## Wednesday, 2 January 2013

### Solution to the Holiday Puzzle

On Christmas Eve I posted a problem about "counting Squares" suggested by Joshua Zucker in response to my blog on the history of problems involving sums of squares.

Since I'm about to give the answer to that here, you might want to go read that post first in order not to have the puzzle spoiled.

The idea is to count the number of squares that could be made in a (n+1) by (n+1) array of dots as shown above. For reasons that reflect more on how my mind works than good mathematics, I have chosen to call the 3x3 array of lattice points a 2x2 square grid. Others may wish to add one to my n's etc.

First, a solution I'm pretty sure of. I'm pretty sure because it comes Neil Sloane's OEIS web page, and these guys are pretty good fact checkers. They give 1, 6, 20, 50, 105, 196, 336, 540, as the solutions for n= 1,2,...etc.

Now that the answer is out of the bag, I wanted to show how I arrived at a solution with a simple counting scheme, and then a recursive approach and a detail that I completely overlooked until Joshua sent me a note.

First, to steal from Sinatra, I do it my way.

After playing with the puzzle awhile, I noticed that for a nxn grid, there were exactly n squares that had all vertices on the outer edges.

There is always one that looks "aligned" to the grid, as below:

but the insight came when I realized that there would be n-1 more that were "tilted". In the 3x3 square there are two that look like this:

So in the 4x4 square grid, there was 1 aligned and 3 tilted squares that were inscribed. But of course for all the smaller grids inside, there were multiples of all the smaller grids.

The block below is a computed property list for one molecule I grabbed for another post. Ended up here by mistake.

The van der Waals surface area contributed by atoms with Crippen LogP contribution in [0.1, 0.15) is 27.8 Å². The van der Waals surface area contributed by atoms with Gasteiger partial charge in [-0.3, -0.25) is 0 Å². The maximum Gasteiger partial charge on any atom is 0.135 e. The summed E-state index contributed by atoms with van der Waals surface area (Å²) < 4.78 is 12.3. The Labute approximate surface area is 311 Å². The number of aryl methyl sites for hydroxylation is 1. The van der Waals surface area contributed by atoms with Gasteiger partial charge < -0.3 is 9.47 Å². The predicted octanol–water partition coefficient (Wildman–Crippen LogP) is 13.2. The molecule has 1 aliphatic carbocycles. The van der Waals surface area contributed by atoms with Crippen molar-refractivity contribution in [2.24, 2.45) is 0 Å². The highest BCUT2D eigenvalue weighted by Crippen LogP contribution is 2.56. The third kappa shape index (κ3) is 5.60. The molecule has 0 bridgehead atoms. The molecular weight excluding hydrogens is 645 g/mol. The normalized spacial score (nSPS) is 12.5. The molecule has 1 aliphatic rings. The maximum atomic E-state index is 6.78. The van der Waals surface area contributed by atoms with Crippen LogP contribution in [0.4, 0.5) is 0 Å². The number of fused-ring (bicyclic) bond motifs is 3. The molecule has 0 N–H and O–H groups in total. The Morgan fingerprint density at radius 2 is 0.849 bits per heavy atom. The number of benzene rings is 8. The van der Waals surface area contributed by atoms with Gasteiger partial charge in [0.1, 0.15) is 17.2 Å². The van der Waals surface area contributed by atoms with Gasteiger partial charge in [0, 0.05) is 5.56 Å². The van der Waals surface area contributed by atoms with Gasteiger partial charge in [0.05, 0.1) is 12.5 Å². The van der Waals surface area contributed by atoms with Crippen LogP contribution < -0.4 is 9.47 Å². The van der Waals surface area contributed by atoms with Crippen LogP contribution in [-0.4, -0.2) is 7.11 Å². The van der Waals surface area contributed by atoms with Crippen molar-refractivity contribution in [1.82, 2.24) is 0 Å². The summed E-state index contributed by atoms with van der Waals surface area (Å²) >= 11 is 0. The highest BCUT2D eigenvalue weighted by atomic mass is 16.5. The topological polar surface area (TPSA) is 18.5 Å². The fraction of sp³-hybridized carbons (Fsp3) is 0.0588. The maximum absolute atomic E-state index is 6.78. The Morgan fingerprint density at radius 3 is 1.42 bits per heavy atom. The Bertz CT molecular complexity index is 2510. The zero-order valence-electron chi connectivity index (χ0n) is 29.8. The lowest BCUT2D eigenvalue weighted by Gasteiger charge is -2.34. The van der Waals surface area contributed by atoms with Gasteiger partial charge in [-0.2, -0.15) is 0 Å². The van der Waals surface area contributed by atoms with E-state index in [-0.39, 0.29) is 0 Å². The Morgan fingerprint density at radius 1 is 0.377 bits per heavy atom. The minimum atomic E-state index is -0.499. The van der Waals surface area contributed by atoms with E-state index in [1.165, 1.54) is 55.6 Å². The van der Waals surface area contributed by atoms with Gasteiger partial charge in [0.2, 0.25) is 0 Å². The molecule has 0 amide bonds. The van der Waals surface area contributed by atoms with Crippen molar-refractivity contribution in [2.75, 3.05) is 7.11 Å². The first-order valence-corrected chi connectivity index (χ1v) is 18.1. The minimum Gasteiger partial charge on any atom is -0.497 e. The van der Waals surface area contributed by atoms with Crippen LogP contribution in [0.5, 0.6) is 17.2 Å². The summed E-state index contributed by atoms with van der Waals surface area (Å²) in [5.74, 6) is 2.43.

So to count, for example, the number of squares in a 4x4 square grid of points, we know that there are 4 on the first shell, but on there are 22 ways to pick the upper left corner of a 3x3 grid inside this, and each of those grids have 3 squares that can be formed on the outside of each of these grids. Likewise there are 32 ways to pick a 2x2 grid inside the 4x4, and each of them contains 2 unique squares. and of course there are the final 42 ways to pick a 1x1 grid that each has only one square. Finding a total of 1(4) + 4(3) + 9(2) + 16(1) = 4+12+18+16 = 50.

In general this will produce the total for any level. Start at the nth level and 1(n)+22(n-1)+32(n-2)... down to n2(1).
That's easy enough to write in summation notation,  so I leave it to the reader and move on to something a little more interesting.

A recursive way to count the square is to use a three column recursive process.  Folks who love spreadsheets could quickly extend this to huge values.   It uses the interesting fact, which completely escaped me, that the number of tilted squares at any level, is the same as the total number of squares at the previous level.

Grid Size .................. Aligned squares................... Tilted squares  ............... Total squares
1x1 ............................ 1 2  ............................................... 0 .......................................1
2x2 ............................22+12..............................................1........................................6
3x3 ..................... 32+22+12..............................................6........................................20
4x4....................42+ 32+22+12  .......................................20.......................................50
nxn                  Sigma n2 ..................... total from (n-1)x(n-1)       ... sum of #'s on this row

This can lead quickly, I think, to realizing that the total after n levels is just the sum of all the square based pyramids up to the one with n2 in the base,  In a table that looks like:
Grid size       Squares
1       .............   1
2  ................... 22 + 12 + previous total =4+1+1=6
3  ....................32+22+12 + Previous total = 9+4+1+6=2